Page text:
A recent report on the BBC News website had this to say:
“The district committees approve plans weekly without informing me,” Interior Minister Eli Yishai, the chairman of the ultra-Orthodox Shas party, told Israel Radio on Wednesday morning.
“If I’d have known, I would have postponed the authorisation by a week or two since we had no intention of provoking anyone.” (March 10th, 2010)
If I’d have known – not If I’d known … Whose wording was this, I wonder? Eli Yishai’s? Israel Radio’s? Or the BBC’s? Interesting, anyway, that the BBC didn’t feel the need to correct it. Maybe they didn’t even notice it, so frequent it has become.
Out of interest, I ran a check using – just for fun – this data base of cinema screenplays (thanks to Nik Peachey for this link) to see how often – and how far back – the “if I’d have known…” conditional occurs. Here are some examples:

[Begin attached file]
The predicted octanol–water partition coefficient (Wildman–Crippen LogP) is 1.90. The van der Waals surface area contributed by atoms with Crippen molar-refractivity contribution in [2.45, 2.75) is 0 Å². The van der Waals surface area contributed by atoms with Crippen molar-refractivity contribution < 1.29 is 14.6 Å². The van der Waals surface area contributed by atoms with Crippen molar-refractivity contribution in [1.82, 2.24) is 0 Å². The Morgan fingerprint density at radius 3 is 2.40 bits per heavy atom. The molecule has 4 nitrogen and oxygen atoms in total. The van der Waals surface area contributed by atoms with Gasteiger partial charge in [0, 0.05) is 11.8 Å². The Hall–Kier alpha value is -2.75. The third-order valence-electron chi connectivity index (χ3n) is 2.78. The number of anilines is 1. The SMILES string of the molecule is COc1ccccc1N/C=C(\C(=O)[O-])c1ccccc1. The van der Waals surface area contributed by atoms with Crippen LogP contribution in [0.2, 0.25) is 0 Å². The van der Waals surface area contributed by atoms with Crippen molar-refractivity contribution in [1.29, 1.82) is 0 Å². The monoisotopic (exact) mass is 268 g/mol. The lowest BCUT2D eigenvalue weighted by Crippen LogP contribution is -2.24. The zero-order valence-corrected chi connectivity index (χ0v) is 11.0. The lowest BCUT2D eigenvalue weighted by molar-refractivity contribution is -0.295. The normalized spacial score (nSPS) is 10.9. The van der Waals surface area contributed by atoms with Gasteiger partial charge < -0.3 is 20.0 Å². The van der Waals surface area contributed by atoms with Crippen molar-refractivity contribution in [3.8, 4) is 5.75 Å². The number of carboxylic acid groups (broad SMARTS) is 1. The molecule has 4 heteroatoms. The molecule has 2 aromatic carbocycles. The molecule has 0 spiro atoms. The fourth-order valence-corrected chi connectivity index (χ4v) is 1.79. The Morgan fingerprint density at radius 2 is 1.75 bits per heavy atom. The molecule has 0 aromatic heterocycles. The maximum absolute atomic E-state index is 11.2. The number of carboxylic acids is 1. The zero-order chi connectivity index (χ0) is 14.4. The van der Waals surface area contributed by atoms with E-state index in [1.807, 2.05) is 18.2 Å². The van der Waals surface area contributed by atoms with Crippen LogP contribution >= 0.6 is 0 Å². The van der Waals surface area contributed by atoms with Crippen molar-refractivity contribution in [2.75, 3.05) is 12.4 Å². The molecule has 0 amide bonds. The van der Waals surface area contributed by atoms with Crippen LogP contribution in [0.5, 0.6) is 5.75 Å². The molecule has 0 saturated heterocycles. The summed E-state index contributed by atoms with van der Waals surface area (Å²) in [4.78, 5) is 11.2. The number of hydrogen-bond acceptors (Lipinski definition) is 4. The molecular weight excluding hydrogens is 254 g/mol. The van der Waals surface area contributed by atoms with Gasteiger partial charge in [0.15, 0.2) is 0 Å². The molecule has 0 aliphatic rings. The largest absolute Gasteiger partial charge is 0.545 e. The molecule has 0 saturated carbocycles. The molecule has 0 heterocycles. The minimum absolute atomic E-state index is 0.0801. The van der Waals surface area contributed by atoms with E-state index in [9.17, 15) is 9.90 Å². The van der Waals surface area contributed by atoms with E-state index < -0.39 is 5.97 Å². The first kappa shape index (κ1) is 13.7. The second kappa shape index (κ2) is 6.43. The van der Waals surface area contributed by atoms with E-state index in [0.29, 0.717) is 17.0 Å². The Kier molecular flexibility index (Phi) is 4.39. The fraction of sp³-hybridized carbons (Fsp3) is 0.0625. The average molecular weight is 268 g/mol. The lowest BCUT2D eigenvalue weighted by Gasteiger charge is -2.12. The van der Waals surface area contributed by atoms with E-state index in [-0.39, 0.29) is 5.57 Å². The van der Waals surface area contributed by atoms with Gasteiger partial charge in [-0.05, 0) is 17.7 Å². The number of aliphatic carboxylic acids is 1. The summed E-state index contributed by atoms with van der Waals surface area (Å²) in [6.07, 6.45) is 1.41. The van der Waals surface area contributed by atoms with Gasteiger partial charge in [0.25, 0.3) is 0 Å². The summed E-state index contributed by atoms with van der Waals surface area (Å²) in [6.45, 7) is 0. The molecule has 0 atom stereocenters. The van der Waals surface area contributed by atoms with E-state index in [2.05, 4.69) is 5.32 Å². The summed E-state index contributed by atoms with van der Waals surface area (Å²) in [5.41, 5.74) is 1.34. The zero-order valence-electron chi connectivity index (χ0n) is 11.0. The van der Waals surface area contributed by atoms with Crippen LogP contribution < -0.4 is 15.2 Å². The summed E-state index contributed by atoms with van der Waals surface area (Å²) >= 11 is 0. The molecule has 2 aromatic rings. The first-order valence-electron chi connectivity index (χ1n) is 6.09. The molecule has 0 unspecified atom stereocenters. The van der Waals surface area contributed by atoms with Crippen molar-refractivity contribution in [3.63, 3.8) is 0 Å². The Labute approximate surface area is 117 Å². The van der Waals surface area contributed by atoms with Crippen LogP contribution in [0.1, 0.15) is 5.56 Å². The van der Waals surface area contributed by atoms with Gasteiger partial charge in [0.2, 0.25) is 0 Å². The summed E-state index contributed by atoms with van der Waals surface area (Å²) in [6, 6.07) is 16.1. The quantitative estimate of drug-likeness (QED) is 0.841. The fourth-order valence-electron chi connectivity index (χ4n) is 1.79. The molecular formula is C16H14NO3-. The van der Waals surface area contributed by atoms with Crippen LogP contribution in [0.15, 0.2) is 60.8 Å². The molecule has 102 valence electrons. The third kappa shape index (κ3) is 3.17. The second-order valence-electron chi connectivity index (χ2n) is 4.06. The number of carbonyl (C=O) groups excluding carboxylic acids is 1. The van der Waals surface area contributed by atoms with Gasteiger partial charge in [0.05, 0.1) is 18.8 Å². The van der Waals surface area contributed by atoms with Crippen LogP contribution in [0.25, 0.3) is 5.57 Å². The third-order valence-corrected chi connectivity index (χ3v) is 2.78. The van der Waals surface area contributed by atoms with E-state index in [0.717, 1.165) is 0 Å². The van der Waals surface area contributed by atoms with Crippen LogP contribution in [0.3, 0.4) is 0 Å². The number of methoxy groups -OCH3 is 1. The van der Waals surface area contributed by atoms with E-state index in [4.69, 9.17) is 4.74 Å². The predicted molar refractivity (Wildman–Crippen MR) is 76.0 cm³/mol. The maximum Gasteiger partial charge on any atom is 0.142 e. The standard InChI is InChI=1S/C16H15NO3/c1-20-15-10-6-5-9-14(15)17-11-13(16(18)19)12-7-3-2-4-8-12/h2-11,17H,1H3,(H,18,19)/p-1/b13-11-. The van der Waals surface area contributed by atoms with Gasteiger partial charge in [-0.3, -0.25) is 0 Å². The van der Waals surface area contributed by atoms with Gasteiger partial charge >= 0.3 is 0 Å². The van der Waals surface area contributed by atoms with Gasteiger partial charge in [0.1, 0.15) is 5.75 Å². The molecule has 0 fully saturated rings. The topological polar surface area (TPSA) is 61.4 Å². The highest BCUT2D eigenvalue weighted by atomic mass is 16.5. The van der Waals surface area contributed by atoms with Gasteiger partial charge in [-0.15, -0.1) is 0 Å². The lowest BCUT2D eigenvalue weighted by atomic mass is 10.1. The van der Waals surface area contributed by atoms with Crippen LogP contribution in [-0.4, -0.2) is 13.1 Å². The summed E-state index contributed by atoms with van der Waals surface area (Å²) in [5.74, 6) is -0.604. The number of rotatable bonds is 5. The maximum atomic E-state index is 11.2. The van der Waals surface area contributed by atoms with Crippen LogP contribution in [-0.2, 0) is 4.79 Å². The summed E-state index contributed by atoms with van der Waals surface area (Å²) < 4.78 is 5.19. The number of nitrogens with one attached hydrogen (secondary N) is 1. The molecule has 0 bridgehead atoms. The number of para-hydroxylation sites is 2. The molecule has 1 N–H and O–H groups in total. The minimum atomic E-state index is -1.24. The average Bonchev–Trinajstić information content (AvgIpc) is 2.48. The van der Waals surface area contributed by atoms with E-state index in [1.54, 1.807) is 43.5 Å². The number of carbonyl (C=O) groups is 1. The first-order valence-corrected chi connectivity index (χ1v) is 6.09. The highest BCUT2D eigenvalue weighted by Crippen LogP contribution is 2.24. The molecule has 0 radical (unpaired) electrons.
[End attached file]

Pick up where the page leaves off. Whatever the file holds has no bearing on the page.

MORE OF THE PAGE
Sorry about that. If I’d have known, I’d take you to New Orleans (Apocalypse Now 1979)
If I’d have known this was going to be the last time me and Bubba… (Forrest Gump 1994)
Yeah? I’d have brought my gloves if I’d have known (Lock Stock and Two Smoking Barrels 1998)
If I’d’ve known this was gonna happen, I’d have brought my motherfuckin’ gun! Help! (The Rock, 1996)
These examples suggest that the phraseology is most common with the verb know – forming what amounts to a fixed expression. But what about these?
I couldn’t live with myself if I’d have hit her. (Cinderella Man 2005)
If I’d have fallen asleep then I would have ended up in a ditch with a headache .(Signs 2002)
If I’d have went to jail, I’d be getting out today (Jarhead 2005)
If I’d have been careful piloting that reconnaissance plane you wouldn’t have had the chance to take the pictures
(Rear Window 1954)
All of which raises the question – if this usage is so well-established – should we accept it when our students produce it?